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Re: [Sugar-devel] USB stick advice

On Tue, Apr 14, 2009 at 4:16 AM, Tomeu Vizoso <tomeu sugarlabs org> wrote:
[cc'ing fedora-olpc because we are using unmodified fedora tools]

On Mon, Apr 13, 2009 at 23:33, Walter Bender <walter bender gmail com> wrote:
> Thanks. This is all helpful. I wonder what the Fedora USB Creator does
> when it runs under Windows?

AFAIK, what Mitch says is what we currently do when using both
livecd-iso-to-disk.sh and the Fedora Live USB creator.

For flashing a big number of sticks with a port replicator, we could
first use livecd-iso-to-disk.sh to copy the partition files to one
stick and set the bootable flag, then use dd to read into an image and
then dd again to write it to the rest of the sticks, provided they are
actually identical inside.

I don't think they are actually identical inside. They show up as all different sizes.

I used dd to make an image then zcat to write it to new sticks.

zcat ./SoaS-Beta-4-9.img.Z > /dev/disk2

I got a fairly high failure rate so I'm not saying this is a good method.



> -walter
> On Mon, Apr 13, 2009 at 3:53 PM, Mitch Bradley <wmb laptop org> wrote:
>> My first order recommendation is "don't use dd to blast an image over the
>> existing partition map".
>> The problem with doing so is that it wrecks the factory partition layout.  I
>> strongly suspect that said factory layout is, on many sticks, optimized for
>> the characteristics of the stick's internal firmware and the hardware block
>> sizes of the NAND Flash chips.
>> Unfortunately, the alternative is rather more complicated procedurally than
>> "dd and pray".  But given the indifferent results from dd&pray, I think it
>> may be worthwhile to go for a more elaborate procedure.
>> Here is an outline of what I think really should be done:
>> a) Ensure that your filesystem image is somewhat smaller than 1G (or 2G or
>> whatever your base size) so it will fit on "all" 1G devices.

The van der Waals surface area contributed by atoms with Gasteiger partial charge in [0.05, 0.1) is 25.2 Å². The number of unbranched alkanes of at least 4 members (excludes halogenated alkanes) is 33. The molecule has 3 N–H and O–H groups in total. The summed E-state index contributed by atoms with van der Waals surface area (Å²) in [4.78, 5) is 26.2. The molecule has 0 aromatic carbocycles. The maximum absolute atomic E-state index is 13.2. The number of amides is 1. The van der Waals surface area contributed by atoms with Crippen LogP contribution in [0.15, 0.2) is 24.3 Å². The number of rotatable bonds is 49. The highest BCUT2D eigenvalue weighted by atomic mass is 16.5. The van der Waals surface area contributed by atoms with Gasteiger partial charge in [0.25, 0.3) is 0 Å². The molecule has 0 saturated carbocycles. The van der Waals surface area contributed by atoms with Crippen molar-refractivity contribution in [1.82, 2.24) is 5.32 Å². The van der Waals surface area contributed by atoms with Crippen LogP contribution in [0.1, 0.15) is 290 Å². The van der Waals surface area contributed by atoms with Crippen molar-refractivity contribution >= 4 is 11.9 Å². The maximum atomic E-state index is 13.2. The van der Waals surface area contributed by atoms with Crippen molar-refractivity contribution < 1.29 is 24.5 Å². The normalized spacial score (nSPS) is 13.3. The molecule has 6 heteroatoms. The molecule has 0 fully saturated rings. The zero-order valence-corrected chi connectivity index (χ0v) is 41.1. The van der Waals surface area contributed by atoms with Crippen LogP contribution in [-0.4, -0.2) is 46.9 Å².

>> b) The image is just the partition contents, excluding the partition block
>> and master boot record.
>> c) The installation procedure involves
>> c1) Editing (not replacing) the existing partition map, setting the first
>> partition's "boot flag" byte and changing its filesystem type to ext2 or
>> whatever.  (Ideally it would better not to change the filesystem type,
>> instead sticking with the factory FAT partition, but I understand what a
>> hard nut that is to swallow for Linux enthusiasts.)
>> c2) Copying the image into the partition
>> c3) Installing your bootloader using an installation program instead of dd,
>> thus replacing the first sector's Master Boot Record and doing whatever else
>> is necessary to complete the bootloader's installation.  I have had the best
>> results with syslinux.
>> There is, of course, a chicken-and-egg problem of how do you run the
>> bootloader's installer.  On the other hand, you have the same problem with
>> "dd" - in principle, on any machine that can run "dd", you can also run
>> syslinux.
>> If you want to talk more about this issue, please feel free to keep the
>> conversation going.  It is a topic that has been much on mind recently.
>> Mitch
>> Walter Bender wrote:
>>> I was wondering if you have any words of wisdom to share with us re
>>> USB stick compatibility, given your experience with the XO. There
>>> seems to be a lot of variability in terms of which sticks boot which
>>> machines in our Sugar-on-a-Stick experiments, e.g., using the same
>>> machine (a Classmate running XP) to burn the same image (the Beta SoaS
>>> iso) onto USB storage media from three different vendors, I cannot
>>> predict which one(s) will be bootable on any particular piece of
>>> hardware. Is there any deterministic way to proceed, or is trail and
>>> error our only recourse?
>>> thanks.
>>> -walter
> --
> Walter Bender
> Sugar Labs
> http://www.sugarlabs.org
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